In the meantime, the old washer sat still in the garage. I really need to call that repairman, I told myself. So I did, and I was proud to tell my roommate that evening that he was going to stop by the next day. For about $35, he would diagnose the problem. It would probably cost less than $100 to fix it.

Now, I know what some of you renters are thinking: Why don’t you talk to your landlady? Shouldn’t she fix that kind of thing? Normally, I would agree with you, but you don’t ask someone who can be emotionally volatile only weeks before a major family holiday that you have some house repair. She could raise the rent. Believe me, it has happened before.

Anyway, at the end of the evening, my roommate surprised me by asking, “Can we wait a few more days before we get the repairman over? I have informed my circle at church about the situation and I am waiting to see what God is going to do.” I was kind of flabbergasted. I mean, I was ready to have this sucker fixed! While she did her laundry at her best friend’s house in ease, I was scratching my head for a new plan. But I didn’t want to seem like I lacked faith – which I obviously did – so I said cheerily, “Sure,” and then somewhat begrudgingly called Mr. Repairman back to cancel.

I think I had given up on the idea that a washer was forthcoming because I found myself starting to do laundry in the bathtub. No one told me I had to do it that way. I just sighed and snuck in a small load into the bathroom. No riverbank and no scrubbing rocks, but I was still violently agitating those waters to keep some bigger items sparkly clean and trying not to get myself soaking wet. It was tiring, and I started thinking just how arthritic the ladies of yesteryear must have been slapping heavy, wet laundry in and out of freezing-cold streams. A bit rheumatic, I’ll bet!

I am not doing that again, I mused. My next option: just let the dirty clothes pile up. I think I even considered buying more socks to get me through. Man, I am starting to live like a college bachelor. What’s next? Eating beanie-weenies out of the can?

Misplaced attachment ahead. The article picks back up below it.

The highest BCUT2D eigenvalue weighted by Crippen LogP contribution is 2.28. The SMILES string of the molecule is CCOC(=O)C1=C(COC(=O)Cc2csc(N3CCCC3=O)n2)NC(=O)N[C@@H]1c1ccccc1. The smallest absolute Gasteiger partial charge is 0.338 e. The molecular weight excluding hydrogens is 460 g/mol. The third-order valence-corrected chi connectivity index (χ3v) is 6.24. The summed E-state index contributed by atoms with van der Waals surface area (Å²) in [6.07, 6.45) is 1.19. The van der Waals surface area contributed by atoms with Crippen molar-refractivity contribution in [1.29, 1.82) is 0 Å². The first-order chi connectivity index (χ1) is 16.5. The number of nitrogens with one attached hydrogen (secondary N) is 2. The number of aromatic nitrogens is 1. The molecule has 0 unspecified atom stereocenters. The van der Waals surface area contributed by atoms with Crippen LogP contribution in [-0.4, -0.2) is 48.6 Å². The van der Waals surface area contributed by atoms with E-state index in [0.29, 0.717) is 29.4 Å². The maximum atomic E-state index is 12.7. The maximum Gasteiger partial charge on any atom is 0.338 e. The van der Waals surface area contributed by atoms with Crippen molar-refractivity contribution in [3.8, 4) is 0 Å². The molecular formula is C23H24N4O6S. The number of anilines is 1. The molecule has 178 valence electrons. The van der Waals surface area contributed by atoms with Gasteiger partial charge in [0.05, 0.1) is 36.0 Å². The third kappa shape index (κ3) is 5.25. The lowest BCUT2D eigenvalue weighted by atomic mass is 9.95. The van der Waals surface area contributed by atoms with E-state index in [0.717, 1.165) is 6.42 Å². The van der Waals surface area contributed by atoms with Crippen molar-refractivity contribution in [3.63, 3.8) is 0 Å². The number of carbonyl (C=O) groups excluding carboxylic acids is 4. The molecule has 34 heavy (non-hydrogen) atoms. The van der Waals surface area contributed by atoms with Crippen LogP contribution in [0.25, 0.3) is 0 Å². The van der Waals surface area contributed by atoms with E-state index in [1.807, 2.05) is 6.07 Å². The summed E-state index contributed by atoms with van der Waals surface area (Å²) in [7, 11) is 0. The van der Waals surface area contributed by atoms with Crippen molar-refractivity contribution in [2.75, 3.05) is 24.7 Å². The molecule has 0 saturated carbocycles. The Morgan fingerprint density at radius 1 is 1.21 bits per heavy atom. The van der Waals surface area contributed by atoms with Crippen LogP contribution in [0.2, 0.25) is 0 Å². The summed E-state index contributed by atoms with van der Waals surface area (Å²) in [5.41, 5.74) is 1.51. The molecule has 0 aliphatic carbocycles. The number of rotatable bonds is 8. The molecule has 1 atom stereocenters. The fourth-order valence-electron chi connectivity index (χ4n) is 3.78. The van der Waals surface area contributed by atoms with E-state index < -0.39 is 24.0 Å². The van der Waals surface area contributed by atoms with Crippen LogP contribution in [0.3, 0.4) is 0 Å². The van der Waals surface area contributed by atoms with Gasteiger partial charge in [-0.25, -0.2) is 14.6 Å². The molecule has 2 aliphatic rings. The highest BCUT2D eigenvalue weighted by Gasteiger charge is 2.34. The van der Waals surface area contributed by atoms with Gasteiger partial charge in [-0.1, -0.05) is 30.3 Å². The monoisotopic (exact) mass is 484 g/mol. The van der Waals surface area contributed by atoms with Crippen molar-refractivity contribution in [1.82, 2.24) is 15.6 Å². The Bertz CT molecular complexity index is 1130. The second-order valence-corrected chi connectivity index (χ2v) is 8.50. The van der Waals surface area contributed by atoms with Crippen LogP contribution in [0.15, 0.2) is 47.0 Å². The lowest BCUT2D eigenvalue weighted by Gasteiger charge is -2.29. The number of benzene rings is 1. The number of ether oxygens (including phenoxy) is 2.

My boss wondered if I was getting down to the bottom of my pile of clean clothes yet. I don’t know if I should be ashamed to admit this, but that would hardly happen with all the clothes I have hanging in my closet. I actually found items I hadn’t worn in months, maybe even years, and got some nice compliments. All the while, the dirty pile was getting higher.

Then the miracle day came. I stopped thinking about my laundry and I stopped bringing up my prayer request in my daily meeting – which I am sure everyone here appreciated – when my roommate e-mailed me with the astounding news. Apparently, her boss was remodeling and wanted to get rid of a washer and dryer. Not knowing my roommate’s and my situation, he asked sort of out of the blue if she wanted the washer/dryer set. And get this: He wasn’t selling the items; he was giving them away for free. He refused to take any money. My roomie was ecstatic – and so was I.

Two days later, we got the gleaming white machine installed, courtesy of a brawny church leader, with the dryer on backup if we needed it. This all happened just a few short days before me and my roommate were scheduled to go out of town.

So what’s the point of me telling you this? Well, besides giving you a good, hearty laugh, it’s a reminder to all of us to not take the small things for granted. Be thankful for what you have, and when you don’t have those little conveniences in life, don’t be too proud to ask for help. Honestly, I was. Looking back, I should have relied more on my friends and not felt embarrassed by my lack. That’s what the community of God is for after all, isn’t it?

We should also always remember that God cares about the dumbest prayer request. House repair prayers are just as valid. If He counts the hairs on our heads and numbers the grains of sand on the beach, He is completely aware of appliances breaking down at home.

And above all things, know that God has a much better answer for you than you can fathom if you will let Him do it in His timing.

I am learning not to fret so much about those nagging irritations. I hope you will, too. Remember, it all comes out in the wash anyway.

Comments? E-mail me.